There was a snag or two in the recording process, however. Engineer Peter Bown recalls: “Before we had new main cables laid to (EMI Studios), the volts used to go down pretty badly on a cold night and one evening in number three they went down so low that the stabilizers went on the four-track machine and made this awful sound in John Lennon's headphones while he was overdubbing. We fixed up another machine but about ten minutes later it happened again. I remember John coming into the control room saying, 'The f*cking machine has broken down again? It won't be the same when we get our own studio down at Apple...' I replied 'Won't it?' and left it at that. He went out of the studio and sulked for a while, but at the end of the session poked his head around the door and said, 'I'm sorry, Pete, I realize it wasn't your fault.'”
Once another tape reduction was made to open up more tracks, this now being called 'take 20,' more overdubs were performed. These included John double-tracking his "light voice" lead vocals for the first half of the song, Ringo adding some additional drums during the conclusion of each verse as well as some percussive clicking sounds elsewhere in the song, John on electric guitar using a volume pedal, and an organ part by Paul. Two tape loops were also created on this day, the purpose of which were to periodically pan them into the recording from time to time. One of these loops consisted of all four Beatles singing “Aaaaaaah” at a very high register, and the other loop was of what has been described as “a rather manic guitar phrase” which was a high A note played rapidly on an electric guitar.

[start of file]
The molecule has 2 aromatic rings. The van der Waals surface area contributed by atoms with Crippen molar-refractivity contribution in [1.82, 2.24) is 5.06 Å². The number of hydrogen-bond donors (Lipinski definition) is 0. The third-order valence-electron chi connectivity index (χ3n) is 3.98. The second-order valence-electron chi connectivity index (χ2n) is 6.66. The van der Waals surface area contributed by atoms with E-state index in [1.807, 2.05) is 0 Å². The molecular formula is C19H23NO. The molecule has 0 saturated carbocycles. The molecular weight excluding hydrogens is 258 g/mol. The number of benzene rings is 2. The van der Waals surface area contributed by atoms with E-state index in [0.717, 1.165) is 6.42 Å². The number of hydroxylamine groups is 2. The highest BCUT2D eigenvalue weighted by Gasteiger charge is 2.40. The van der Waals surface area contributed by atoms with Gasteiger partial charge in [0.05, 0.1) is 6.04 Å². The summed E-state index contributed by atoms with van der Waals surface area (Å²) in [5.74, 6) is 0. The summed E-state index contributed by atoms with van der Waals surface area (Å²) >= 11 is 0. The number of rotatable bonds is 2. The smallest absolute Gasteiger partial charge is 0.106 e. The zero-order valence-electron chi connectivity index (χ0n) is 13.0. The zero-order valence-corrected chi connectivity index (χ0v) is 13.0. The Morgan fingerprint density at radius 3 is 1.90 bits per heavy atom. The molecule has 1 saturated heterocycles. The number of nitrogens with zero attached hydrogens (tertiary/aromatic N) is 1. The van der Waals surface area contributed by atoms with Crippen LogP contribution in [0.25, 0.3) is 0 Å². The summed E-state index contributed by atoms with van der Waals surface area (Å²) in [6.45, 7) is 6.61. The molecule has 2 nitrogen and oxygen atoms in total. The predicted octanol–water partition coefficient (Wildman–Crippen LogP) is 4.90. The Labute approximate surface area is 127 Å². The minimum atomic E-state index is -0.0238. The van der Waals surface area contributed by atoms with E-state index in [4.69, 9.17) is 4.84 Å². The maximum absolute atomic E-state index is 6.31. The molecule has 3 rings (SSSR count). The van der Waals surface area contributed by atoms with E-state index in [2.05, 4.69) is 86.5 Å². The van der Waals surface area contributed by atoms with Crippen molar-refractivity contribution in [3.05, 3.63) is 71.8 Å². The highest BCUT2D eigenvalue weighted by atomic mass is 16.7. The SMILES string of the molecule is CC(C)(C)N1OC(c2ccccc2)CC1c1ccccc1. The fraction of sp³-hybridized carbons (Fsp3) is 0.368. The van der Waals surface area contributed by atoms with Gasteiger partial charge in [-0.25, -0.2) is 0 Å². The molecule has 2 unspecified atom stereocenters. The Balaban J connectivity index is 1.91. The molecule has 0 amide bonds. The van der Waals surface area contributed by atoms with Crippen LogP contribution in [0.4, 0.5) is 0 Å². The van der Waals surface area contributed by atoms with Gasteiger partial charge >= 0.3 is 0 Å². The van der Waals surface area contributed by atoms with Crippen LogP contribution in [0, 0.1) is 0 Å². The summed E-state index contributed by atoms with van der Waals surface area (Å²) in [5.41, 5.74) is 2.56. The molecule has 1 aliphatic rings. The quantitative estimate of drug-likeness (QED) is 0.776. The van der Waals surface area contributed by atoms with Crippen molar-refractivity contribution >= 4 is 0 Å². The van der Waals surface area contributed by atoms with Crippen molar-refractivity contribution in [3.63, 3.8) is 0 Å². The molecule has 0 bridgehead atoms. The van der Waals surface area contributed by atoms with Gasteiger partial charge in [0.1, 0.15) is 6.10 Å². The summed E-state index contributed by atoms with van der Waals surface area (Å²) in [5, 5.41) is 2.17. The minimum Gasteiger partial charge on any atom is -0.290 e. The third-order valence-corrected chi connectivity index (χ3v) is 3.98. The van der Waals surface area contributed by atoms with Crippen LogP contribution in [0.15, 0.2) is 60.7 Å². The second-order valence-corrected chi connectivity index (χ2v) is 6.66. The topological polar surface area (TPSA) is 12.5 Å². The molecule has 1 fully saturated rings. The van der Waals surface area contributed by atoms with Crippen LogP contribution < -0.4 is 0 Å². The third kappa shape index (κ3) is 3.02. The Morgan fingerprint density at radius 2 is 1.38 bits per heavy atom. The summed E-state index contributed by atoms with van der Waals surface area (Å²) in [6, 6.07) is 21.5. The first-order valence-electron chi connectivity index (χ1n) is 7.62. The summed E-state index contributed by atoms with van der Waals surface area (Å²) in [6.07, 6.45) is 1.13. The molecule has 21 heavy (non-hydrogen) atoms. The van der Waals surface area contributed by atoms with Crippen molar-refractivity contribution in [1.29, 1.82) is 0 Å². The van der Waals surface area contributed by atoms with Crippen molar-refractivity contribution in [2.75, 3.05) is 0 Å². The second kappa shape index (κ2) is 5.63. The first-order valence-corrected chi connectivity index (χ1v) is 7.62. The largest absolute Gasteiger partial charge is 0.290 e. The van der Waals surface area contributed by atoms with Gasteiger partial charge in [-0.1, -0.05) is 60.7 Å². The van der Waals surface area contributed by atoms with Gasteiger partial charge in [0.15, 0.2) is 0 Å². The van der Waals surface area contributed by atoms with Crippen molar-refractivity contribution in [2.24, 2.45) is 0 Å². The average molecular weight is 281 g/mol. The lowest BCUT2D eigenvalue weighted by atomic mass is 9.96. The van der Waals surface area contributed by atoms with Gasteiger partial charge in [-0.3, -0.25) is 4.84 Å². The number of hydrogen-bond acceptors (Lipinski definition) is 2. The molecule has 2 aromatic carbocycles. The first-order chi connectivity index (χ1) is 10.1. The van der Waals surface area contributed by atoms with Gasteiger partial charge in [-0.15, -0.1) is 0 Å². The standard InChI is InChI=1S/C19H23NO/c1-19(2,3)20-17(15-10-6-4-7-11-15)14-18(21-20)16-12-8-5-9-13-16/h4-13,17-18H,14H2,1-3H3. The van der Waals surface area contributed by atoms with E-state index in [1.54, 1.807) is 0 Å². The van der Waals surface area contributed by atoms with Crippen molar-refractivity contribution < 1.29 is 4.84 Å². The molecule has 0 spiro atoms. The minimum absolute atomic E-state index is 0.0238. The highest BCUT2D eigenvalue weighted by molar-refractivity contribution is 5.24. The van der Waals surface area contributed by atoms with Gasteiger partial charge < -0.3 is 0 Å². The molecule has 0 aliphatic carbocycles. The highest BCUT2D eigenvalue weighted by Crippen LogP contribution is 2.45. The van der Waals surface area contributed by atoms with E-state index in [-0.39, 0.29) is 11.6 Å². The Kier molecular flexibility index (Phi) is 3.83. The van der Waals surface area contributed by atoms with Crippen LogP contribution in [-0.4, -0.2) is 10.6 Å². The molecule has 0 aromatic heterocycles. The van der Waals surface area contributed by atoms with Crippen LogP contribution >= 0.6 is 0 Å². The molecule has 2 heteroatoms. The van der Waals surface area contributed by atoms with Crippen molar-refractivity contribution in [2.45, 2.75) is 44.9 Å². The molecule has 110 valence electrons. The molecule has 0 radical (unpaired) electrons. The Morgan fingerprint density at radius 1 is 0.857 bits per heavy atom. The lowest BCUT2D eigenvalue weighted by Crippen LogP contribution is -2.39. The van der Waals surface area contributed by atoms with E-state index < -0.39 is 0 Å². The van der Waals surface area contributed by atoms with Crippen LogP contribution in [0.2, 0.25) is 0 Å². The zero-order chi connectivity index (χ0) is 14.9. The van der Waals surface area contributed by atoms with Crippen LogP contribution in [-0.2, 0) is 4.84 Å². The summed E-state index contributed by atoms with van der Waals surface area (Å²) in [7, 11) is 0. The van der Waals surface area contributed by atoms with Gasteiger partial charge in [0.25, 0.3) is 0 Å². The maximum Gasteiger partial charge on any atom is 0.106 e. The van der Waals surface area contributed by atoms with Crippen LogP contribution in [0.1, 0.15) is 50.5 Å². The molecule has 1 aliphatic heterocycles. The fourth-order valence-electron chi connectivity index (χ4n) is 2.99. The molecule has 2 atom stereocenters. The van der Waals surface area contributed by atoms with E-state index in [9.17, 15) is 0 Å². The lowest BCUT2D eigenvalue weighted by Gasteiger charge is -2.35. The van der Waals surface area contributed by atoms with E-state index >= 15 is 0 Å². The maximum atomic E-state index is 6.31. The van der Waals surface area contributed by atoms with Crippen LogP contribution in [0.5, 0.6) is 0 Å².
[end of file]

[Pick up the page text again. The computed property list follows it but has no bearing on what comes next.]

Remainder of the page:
Another strange vocal overdub was also made during this session, the tape box calling it “vocal backing mama papa,” which was an identification of strange vocal work from George, Paul, and Paul's girlfriend Francie Schwartz repeatedly singing “Mama / Dada / Mama / Dada / Mama / Dada” throughout the final minutes of the recording. The significance of this strange overdub has never been clarified, but in this case it may very well have been the result of being stoned!